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Big teams face elimination as Asian Champions League reaches halfway mark

Big teams face elimination as Asian Champions League reaches halfway mark

South Korean cup holders Chunnam Dragons, 2007 Asian runners-up Sepahan of Iran and United Arab Emirates champions Al-Wasl find themselves in a must-win situation when the Asian Champions League reaches its halfway point Wednesday.
The margin for error is tight as only the winners of the seven groups progress to the quarterfinals, where they will be joined by defending champions Urawa Reds of Japan.
Chunnam, bottom of its domestic K-League, is in last place in Group G and host surprise leader Chonburi of Thailand.
"We haven't given up yet as we can still progress to the next round," Chunnam coach Park Hang-seo said.
Most eyes however will be on Australia where Melbourne Victory host Japanese club Gamba Osaka.
Melbourne is looking to bounce back from a 3-1 defeat in Thailand in the last round, while Gamba sits in third place in the J-League and showed its goalscoring capability in a roller-coaster 4-3 win at Chunnam last month.
"Obviously it is a long trip and will be a tough environment to play in, but we will go to Australia looking for a win," said Gamba's prolific Brazilian striker Bare. "I'll do what I have to do to help the team bring home three points."
Japanese champions Kashima Antlers lead Group F and are in fine form after a 9-1 victory over Krung Thai Bank and a 6-0 thrashing of Nam Dinh of Vietnam, as well as leading the J-League after winning their last 15 domestic matches.
Wednesday with be a different matter as Beijing Guoan of China, also with six points from the opening two games, provide the next opposition.
"It will be difficult but we have a good chance being at home in the first game," Kashima coach Oswaldo Oliviera. "We have to do our best to win this game and put ourselves in a comfortable position. I think whichever team wins this game will go on to win the group."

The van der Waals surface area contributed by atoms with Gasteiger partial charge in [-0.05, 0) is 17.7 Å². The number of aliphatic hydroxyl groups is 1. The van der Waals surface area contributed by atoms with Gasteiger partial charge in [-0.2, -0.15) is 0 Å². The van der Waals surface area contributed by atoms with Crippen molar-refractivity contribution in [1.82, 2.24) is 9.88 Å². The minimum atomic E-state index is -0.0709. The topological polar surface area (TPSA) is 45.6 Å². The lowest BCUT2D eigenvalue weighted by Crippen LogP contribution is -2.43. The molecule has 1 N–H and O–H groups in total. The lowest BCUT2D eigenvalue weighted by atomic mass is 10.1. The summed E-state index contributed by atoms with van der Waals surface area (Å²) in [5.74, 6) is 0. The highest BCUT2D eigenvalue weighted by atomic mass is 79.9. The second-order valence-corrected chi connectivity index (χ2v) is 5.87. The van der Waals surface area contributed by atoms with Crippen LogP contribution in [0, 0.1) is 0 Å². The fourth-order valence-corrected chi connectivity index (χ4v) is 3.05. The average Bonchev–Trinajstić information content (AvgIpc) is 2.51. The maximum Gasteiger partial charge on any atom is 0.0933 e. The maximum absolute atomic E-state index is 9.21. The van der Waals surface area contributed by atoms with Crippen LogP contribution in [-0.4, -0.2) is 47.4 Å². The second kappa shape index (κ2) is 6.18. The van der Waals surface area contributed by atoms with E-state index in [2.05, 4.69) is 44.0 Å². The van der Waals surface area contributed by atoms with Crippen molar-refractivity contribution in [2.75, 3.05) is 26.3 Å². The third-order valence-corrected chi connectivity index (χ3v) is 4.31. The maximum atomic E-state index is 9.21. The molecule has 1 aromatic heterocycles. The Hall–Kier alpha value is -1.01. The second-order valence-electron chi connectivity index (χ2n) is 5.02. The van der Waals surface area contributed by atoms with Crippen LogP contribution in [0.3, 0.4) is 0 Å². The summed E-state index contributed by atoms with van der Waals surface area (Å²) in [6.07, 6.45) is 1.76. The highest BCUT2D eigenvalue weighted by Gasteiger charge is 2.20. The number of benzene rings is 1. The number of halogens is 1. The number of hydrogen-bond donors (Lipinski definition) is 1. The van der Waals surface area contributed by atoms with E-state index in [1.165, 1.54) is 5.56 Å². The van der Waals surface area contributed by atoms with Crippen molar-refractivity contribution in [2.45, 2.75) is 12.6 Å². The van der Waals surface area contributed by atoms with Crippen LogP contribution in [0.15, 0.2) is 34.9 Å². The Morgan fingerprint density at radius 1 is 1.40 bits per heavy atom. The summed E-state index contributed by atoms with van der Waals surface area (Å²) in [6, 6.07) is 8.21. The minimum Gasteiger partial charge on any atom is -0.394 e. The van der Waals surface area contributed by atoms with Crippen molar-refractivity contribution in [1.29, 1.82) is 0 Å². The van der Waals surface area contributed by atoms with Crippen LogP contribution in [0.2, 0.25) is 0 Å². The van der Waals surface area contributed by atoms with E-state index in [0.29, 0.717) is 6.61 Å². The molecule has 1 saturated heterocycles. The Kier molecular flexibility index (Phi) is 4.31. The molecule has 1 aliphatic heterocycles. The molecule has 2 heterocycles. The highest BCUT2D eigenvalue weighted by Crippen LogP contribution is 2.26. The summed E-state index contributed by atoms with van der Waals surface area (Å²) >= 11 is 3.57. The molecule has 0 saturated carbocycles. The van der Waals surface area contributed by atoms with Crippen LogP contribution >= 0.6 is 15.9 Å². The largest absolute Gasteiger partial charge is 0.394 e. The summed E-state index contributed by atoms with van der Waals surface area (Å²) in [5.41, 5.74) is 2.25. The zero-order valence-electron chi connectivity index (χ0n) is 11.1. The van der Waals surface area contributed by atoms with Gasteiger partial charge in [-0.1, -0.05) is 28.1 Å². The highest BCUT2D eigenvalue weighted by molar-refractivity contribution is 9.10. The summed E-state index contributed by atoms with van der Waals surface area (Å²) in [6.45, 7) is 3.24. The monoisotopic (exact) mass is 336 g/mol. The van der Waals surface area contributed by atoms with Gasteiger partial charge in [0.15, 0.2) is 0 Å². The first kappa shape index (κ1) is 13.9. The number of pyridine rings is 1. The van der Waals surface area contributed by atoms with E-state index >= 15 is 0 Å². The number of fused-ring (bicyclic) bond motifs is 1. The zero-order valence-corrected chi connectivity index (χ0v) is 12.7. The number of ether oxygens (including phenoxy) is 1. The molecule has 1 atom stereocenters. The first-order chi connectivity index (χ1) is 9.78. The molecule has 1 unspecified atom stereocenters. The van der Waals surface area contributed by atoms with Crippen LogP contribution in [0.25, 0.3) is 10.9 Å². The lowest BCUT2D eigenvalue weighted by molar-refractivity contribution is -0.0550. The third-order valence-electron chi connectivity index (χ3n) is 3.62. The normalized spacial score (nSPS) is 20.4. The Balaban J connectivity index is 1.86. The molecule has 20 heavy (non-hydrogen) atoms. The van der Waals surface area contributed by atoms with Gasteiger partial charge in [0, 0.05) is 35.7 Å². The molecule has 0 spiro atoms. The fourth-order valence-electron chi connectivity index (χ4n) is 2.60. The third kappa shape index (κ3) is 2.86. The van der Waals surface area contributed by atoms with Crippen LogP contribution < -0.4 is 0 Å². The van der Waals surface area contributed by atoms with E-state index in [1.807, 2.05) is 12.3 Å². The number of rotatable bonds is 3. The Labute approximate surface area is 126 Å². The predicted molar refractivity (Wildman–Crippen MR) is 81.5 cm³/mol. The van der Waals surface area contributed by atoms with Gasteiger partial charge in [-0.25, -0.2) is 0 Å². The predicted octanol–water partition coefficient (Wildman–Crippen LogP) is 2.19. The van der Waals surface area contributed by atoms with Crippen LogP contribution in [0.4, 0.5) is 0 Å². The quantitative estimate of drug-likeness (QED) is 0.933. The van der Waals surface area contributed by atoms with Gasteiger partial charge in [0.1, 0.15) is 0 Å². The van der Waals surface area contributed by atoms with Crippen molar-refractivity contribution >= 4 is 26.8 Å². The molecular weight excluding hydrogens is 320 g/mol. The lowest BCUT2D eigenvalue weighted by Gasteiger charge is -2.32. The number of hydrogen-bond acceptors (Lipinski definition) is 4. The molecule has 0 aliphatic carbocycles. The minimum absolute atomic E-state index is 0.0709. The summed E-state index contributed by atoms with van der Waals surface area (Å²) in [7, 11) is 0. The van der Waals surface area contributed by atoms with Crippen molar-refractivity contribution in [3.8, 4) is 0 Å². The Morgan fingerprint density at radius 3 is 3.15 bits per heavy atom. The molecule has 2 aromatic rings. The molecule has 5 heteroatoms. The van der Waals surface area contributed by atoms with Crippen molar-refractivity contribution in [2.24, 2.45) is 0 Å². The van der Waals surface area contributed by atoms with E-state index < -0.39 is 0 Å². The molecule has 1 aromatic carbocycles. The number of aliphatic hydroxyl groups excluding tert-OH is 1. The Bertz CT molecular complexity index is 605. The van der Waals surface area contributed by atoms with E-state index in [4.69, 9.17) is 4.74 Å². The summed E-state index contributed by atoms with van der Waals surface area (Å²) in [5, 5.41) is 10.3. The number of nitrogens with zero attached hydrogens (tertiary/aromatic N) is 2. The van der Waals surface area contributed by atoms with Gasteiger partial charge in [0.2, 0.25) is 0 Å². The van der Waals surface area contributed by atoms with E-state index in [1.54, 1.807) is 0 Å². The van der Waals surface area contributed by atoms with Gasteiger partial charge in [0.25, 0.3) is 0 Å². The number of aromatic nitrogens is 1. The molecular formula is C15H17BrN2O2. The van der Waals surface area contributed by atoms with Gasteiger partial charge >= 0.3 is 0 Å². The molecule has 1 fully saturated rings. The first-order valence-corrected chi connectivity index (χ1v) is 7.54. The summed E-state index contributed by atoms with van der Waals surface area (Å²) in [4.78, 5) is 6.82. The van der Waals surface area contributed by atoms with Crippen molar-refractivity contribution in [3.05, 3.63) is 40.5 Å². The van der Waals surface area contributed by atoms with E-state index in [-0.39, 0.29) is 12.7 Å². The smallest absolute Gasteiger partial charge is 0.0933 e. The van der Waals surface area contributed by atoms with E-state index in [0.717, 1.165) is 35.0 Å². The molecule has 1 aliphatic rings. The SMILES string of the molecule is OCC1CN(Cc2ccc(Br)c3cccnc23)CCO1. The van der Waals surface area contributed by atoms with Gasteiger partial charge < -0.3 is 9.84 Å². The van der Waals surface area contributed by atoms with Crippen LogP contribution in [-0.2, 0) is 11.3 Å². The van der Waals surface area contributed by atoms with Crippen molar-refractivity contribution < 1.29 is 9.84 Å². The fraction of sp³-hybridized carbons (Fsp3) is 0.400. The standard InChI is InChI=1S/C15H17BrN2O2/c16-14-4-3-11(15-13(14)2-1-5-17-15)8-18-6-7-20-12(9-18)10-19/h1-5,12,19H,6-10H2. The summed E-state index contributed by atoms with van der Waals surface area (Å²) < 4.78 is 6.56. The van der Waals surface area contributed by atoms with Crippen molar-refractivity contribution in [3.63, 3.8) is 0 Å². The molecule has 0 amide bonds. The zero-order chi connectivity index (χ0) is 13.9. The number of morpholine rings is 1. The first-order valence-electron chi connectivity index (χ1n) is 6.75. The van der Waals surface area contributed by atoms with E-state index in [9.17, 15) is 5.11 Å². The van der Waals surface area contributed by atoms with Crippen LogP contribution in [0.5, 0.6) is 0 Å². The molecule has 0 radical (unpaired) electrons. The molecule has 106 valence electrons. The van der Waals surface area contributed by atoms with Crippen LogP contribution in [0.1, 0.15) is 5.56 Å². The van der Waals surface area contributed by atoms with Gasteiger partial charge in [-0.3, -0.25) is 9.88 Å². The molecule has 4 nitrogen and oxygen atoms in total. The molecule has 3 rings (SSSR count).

In Group E, Australia's Adelaide United lies in second place behind leaders Changchun Yatai of China and travels to Vietnam to take on last-placed Binh Duong.
Adelaide coach Aurelio Vidmar is guarding against complacency.
"I don't think we're over confident but there is a danger of thinking that we're going to go there and the game is going to be done and dusted before we even get onto the park," Vidmar said.
Chinese champion Changchun hosts Korean counterparts Pohang Steelers, which is in a form slump and faces elimination from the Champions League if defeated.
"It's going to be a tough game for us," said Pohang's Brazilian boss Sergio Farias as his team departed for northeast China. "Changchun will come at us strongly from the start, but as time passes I expect us to take control of the game."
In West Asia, Sepahan, which leads the Iranian league, must defeat 2004 and 2005 champions and Group A leaders Al-Ittihad of Saudi Arabia. Al-Ittihad of Syria and Uzbek club Kuruvchi both have three points and meet in the northern Syrian city of Aleppo.
In Group B, the top two teams meet as Iran's Saipa, still coached by national team boss Ali Daei, travel to the temporary Kuwaiti home ground Iraqi club Al Quwa Al Jawiya. UAE titleholders Al-Wasl are yet to earn a point, but can move into third place with a home win against Kuwait SC.
The situation is similar in Group C with Qatar's Al-Sadd in second place and hosting 2006 runners-up and group leaders Al-Karama of Syria. At the bottom, whichever team loses between Saudi Arabia's Al-Ahli, who fired Serbian coach Nebojsa Vuckovic on Monday, and last year's semifinalists Al-Wahda of UAE will be facing early elimination.
Group D is more open with leaders Al-Qadsia the only team to have won a game. The Kuwait league runners-up host newly crowned Qatar champions Al-Gharafa. Uzbekistan powerhouse Pakhtakor has a solitary point and needs a win at home to Arbil of Iraq.


Updated : 2021-10-17 08:46 GMT+08:00